Ten Guiding Points when Starting a New Venture
I created this list based on real experiences, not simply ideals. I’ve had my fair share of failures and letdowns, but I’ve also tasted some moments of success and have learned wonderful, invigorating things from amazing people. I’ve been hurt and I’ve been uplifted. This is a list that reflects some of those lessons and I hope it grows as our new company grows.
1. On Compassion
Act with humility and compassion. Sometimes you will not understand someone’s situation, what they may be going through mentally, physically or emotionally. Don’t make assumptions, do not talk behind people’s backs, and treat everyone with respect and love. Offer a helping hand in sincerity when you can. Don’t be afraid to ask for one either. Being responsive to each other is a sign of respect.
2. On Accountability
We are going to make mistakes, let's accept that but also hold ourselves and each other accountable. Not through anger or aggression, but through guidance, support and pushing each other to grow beyond our mistakes and learn.
3. On Not Knowing
This is new. Let’s get a few admissions out: “I don't know what I'm doing, but I'll give it my all. If you don’t think I am doing that, then hold me accountable please, talk to me, push me, support me. I will do the same for you.”
4. On Leadership
Leadership is founded on these three very basic concepts: respect everyone, give credit, take blame. If leadership can show its support to others this way, we will have a stronger, more egalitarian foundation. Leadership is not management. Leadership is not about assigning or delegating tasks, but rather overseeing and executing a vision. This means inspiring people and forming an organizational structure and community that benefits everyone. Leaders make people feel welcome and special, they appreciate their efforts, and drive a company culture. Leadership is the glue that keeps your team together and your focus steady.
5. On Ideation
There are rarely right and wrong answers. Ideas should all be given a chance to be heard and reflected upon, but in many cases we will not be able to do everything. Let's focus our efforts and scope. Try using design thinking or some other solutions-based modules to come up with ideas.
6. On Mission
Don't be afraid to disrupt an industry. The hardest ideas are sometimes, most of the time, the most worth fighting for. To be driven by mission is always more powerful than to be driven by opportunity. The same entrepreneurial principles apply to both, but your personal determination and desire to persevere is stronger when you really believe in what you are trying to accomplish.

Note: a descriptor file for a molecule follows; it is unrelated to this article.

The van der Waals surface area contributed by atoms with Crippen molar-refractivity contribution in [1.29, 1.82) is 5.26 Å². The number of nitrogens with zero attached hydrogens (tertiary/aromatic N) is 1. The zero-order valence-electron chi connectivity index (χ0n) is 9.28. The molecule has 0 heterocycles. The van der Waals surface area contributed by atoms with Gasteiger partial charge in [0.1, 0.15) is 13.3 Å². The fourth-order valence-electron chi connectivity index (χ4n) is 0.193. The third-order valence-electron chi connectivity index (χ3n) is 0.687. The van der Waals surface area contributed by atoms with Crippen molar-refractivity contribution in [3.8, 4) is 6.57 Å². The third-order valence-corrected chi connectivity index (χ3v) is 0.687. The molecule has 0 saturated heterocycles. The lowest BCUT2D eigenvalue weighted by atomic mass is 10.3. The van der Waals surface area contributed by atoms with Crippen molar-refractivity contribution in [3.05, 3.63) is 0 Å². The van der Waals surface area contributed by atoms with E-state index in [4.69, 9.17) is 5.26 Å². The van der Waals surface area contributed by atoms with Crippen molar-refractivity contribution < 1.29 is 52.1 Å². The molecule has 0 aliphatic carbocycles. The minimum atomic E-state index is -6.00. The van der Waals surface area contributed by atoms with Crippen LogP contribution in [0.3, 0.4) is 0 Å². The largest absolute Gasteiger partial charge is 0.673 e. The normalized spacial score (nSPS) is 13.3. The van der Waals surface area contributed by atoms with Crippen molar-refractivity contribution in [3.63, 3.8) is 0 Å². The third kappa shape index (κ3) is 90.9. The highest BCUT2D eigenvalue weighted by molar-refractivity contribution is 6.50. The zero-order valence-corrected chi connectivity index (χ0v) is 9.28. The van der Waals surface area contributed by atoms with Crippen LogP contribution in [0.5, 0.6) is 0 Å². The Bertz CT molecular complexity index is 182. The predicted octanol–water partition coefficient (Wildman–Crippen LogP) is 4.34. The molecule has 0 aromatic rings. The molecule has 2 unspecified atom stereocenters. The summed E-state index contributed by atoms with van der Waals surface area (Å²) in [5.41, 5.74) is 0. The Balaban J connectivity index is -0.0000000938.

7. On Reactiveness
Don't give up at every let down. This is entrepreneurship, there are ups and downs, and plenty of stress in between. Don't be reactive when things don't go well, instead, calm down, analyze, and learn. Be persistent and consistent. Pivot when you need to, but don't be reactive to everything that happens. The same goes for successes. While each success, big and small, should be celebrated, don't assume a world of fortune from a victory. Be humble, learn, and continue to strive for the betterment of your team. You are only as strong as they are.
8. On Tough Conversations
Do not be afraid of tough conversations. I've made this error too many times in my past. I hate to disappoint people, I also avoided tough talks. But not having those talks leads to further, greater disappointment and a misperception and or misalignment of hope, success, and expectations. Keep things real, be empathetic and compassionate, but remember you still have an obligation to be upfront and honest. When things are not going well, work together to find a new or better solution. Don't exaggerate, and when needed, have tough conversations earlier than later.
9. On Talking to Your People
If you're feeling down, bad or confused about something, talk with people. Talk with your team. Find a mentor. Passive aggressive behaviour is toxic to a team and an organization. Schedule a time to talk about serious things so the other person knows to give you their full attention and time.
10. On Asking Questions
Ask questions when you want information. At the same time, offer information and be inclusive when asked. Communication is a two way street and poor communication leads to more problems than what may be apparent. People may feel left out, disheartened, unvalued, and on the other side, projects may falter, holes may form, and a lack of communication undermines a team's ability to learn and grow from their work and from each other. Reach out and be willing to teach and learn from your teammates.